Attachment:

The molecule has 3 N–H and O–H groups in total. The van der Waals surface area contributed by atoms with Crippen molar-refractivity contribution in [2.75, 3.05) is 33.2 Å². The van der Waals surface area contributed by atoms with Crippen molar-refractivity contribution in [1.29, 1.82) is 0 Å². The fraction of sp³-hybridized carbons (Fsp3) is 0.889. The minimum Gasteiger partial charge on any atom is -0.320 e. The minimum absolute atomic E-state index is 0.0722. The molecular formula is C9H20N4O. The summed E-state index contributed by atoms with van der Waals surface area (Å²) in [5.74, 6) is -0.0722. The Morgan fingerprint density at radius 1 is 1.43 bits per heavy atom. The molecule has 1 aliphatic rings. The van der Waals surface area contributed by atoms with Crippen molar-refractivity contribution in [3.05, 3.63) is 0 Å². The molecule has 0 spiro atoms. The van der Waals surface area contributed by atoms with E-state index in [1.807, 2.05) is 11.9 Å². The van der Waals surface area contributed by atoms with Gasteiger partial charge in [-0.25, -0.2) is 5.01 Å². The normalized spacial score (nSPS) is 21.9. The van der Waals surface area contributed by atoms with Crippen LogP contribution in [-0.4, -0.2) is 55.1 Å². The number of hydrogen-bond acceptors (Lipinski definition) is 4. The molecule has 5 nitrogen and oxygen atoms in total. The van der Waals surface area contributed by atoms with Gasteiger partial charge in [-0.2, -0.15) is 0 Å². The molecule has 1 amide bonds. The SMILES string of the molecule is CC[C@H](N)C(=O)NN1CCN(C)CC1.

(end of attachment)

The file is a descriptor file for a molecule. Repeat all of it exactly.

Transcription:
The molecule has 3 N–H and O–H groups in total. The van der Waals surface area contributed by atoms with Crippen molar-refractivity contribution in [2.75, 3.05) is 33.2 Å². The van der Waals surface area contributed by atoms with Crippen molar-refractivity contribution in [1.29, 1.82) is 0 Å². The fraction of sp³-hybridized carbons (Fsp3) is 0.889. The minimum Gasteiger partial charge on any atom is -0.320 e. The minimum absolute atomic E-state index is 0.0722. The molecular formula is C9H20N4O. The summed E-state index contributed by atoms with van der Waals surface area (Å²) in [5.74, 6) is -0.0722. The Morgan fingerprint density at radius 1 is 1.43 bits per heavy atom. The molecule has 1 aliphatic rings. The van der Waals surface area contributed by atoms with Crippen molar-refractivity contribution in [3.05, 3.63) is 0 Å². The molecule has 0 spiro atoms. The van der Waals surface area contributed by atoms with E-state index in [1.807, 2.05) is 11.9 Å². The van der Waals surface area contributed by atoms with Gasteiger partial charge in [-0.25, -0.2) is 5.01 Å². The normalized spacial score (nSPS) is 21.9. The van der Waals surface area contributed by atoms with Crippen LogP contribution in [-0.4, -0.2) is 55.1 Å². The number of hydrogen-bond acceptors (Lipinski definition) is 4. The molecule has 5 nitrogen and oxygen atoms in total. The van der Waals surface area contributed by atoms with Gasteiger partial charge in [-0.2, -0.15) is 0 Å². The molecule has 1 amide bonds. The SMILES string of the molecule is CC[C@H](N)C(=O)NN1CCN(C)CC1.